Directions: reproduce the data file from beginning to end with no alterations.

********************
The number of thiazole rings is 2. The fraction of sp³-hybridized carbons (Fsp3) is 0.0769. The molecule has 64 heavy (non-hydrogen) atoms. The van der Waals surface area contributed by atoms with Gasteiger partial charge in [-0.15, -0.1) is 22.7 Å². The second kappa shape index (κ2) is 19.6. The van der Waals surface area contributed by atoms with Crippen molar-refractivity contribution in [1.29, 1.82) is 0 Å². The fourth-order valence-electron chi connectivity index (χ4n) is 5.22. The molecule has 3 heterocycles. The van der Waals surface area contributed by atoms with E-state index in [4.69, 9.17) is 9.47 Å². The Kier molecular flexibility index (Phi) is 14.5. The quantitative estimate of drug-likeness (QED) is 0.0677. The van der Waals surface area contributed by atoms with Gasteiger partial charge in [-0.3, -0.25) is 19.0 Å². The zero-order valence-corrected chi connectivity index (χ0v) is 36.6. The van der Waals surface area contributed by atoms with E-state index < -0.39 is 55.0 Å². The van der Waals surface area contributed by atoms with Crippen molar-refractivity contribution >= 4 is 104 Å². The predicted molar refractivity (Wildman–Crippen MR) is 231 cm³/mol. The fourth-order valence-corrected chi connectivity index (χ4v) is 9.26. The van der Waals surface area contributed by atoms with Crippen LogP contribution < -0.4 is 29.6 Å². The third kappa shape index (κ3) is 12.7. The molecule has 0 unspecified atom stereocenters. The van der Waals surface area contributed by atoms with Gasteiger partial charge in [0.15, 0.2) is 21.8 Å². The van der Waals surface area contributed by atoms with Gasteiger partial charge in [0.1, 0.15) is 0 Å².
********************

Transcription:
The number of thiazole rings is 2. The fraction of sp³-hybridized carbons (Fsp3) is 0.0769. The molecule has 64 heavy (non-hydrogen) atoms. The van der Waals surface area contributed by atoms with Gasteiger partial charge in [-0.15, -0.1) is 22.7 Å². The second kappa shape index (κ2) is 19.6. The van der Waals surface area contributed by atoms with Crippen molar-refractivity contribution in [1.29, 1.82) is 0 Å². The fourth-order valence-electron chi connectivity index (χ4n) is 5.22. The molecule has 3 heterocycles. The van der Waals surface area contributed by atoms with E-state index in [4.69, 9.17) is 9.47 Å². The Kier molecular flexibility index (Phi) is 14.5. The quantitative estimate of drug-likeness (QED) is 0.0677. The van der Waals surface area contributed by atoms with Gasteiger partial charge in [-0.3, -0.25) is 19.0 Å². The zero-order valence-corrected chi connectivity index (χ0v) is 36.6. The van der Waals surface area contributed by atoms with E-state index < -0.39 is 55.0 Å². The van der Waals surface area contributed by atoms with Crippen molar-refractivity contribution >= 4 is 104 Å². The predicted molar refractivity (Wildman–Crippen MR) is 231 cm³/mol. The fourth-order valence-corrected chi connectivity index (χ4v) is 9.26. The van der Waals surface area contributed by atoms with Crippen LogP contribution < -0.4 is 29.6 Å². The third kappa shape index (κ3) is 12.7. The molecule has 0 unspecified atom stereocenters. The van der Waals surface area contributed by atoms with Gasteiger partial charge in [0.15, 0.2) is 21.8 Å². The van der Waals surface area contributed by atoms with Gasteiger partial charge in [0.1, 0.15) is 0 Å².